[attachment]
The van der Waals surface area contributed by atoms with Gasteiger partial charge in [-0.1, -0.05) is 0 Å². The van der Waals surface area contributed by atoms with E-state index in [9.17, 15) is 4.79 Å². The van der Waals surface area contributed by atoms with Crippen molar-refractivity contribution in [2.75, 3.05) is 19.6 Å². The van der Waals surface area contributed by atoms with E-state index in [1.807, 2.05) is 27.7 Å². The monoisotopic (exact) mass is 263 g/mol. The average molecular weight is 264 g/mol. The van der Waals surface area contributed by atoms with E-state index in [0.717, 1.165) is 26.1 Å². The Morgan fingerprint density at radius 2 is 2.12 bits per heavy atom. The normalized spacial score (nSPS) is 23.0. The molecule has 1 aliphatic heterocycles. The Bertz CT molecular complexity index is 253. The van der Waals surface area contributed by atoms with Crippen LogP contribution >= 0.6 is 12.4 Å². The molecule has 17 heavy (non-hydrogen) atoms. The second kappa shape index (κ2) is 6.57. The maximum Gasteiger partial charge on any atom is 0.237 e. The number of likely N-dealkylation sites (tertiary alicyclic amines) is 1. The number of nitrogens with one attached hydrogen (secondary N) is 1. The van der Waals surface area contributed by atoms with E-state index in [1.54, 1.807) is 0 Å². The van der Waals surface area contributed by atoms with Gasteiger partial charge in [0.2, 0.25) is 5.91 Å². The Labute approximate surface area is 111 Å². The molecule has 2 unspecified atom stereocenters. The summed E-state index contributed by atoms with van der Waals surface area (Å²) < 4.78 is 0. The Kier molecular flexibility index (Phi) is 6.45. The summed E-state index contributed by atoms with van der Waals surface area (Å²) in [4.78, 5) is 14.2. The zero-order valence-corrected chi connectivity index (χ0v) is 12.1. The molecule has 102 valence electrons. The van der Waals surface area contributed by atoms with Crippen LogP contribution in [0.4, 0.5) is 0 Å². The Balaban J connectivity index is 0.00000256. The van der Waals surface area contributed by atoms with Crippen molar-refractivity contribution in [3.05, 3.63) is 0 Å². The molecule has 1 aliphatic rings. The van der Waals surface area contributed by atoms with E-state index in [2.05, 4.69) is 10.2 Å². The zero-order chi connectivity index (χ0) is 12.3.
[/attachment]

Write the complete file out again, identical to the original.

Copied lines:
The van der Waals surface area contributed by atoms with Gasteiger partial charge in [-0.1, -0.05) is 0 Å². The van der Waals surface area contributed by atoms with E-state index in [9.17, 15) is 4.79 Å². The van der Waals surface area contributed by atoms with Crippen molar-refractivity contribution in [2.75, 3.05) is 19.6 Å². The van der Waals surface area contributed by atoms with E-state index in [1.807, 2.05) is 27.7 Å². The monoisotopic (exact) mass is 263 g/mol. The average molecular weight is 264 g/mol. The van der Waals surface area contributed by atoms with E-state index in [0.717, 1.165) is 26.1 Å². The Morgan fingerprint density at radius 2 is 2.12 bits per heavy atom. The normalized spacial score (nSPS) is 23.0. The molecule has 1 aliphatic heterocycles. The Bertz CT molecular complexity index is 253. The van der Waals surface area contributed by atoms with Crippen LogP contribution >= 0.6 is 12.4 Å². The molecule has 17 heavy (non-hydrogen) atoms. The second kappa shape index (κ2) is 6.57. The maximum Gasteiger partial charge on any atom is 0.237 e. The number of likely N-dealkylation sites (tertiary alicyclic amines) is 1. The number of nitrogens with one attached hydrogen (secondary N) is 1. The van der Waals surface area contributed by atoms with E-state index in [1.54, 1.807) is 0 Å². The van der Waals surface area contributed by atoms with Gasteiger partial charge in [0.2, 0.25) is 5.91 Å². The Labute approximate surface area is 111 Å². The molecule has 2 unspecified atom stereocenters. The summed E-state index contributed by atoms with van der Waals surface area (Å²) < 4.78 is 0. The Kier molecular flexibility index (Phi) is 6.45. The summed E-state index contributed by atoms with van der Waals surface area (Å²) in [4.78, 5) is 14.2. The zero-order valence-corrected chi connectivity index (χ0v) is 12.1. The molecule has 102 valence electrons. The van der Waals surface area contributed by atoms with Crippen LogP contribution in [0.4, 0.5) is 0 Å². The Balaban J connectivity index is 0.00000256. The van der Waals surface area contributed by atoms with Crippen molar-refractivity contribution in [3.05, 3.63) is 0 Å². The molecule has 1 aliphatic rings. The van der Waals surface area contributed by atoms with E-state index in [2.05, 4.69) is 10.2 Å². The zero-order chi connectivity index (χ0) is 12.3.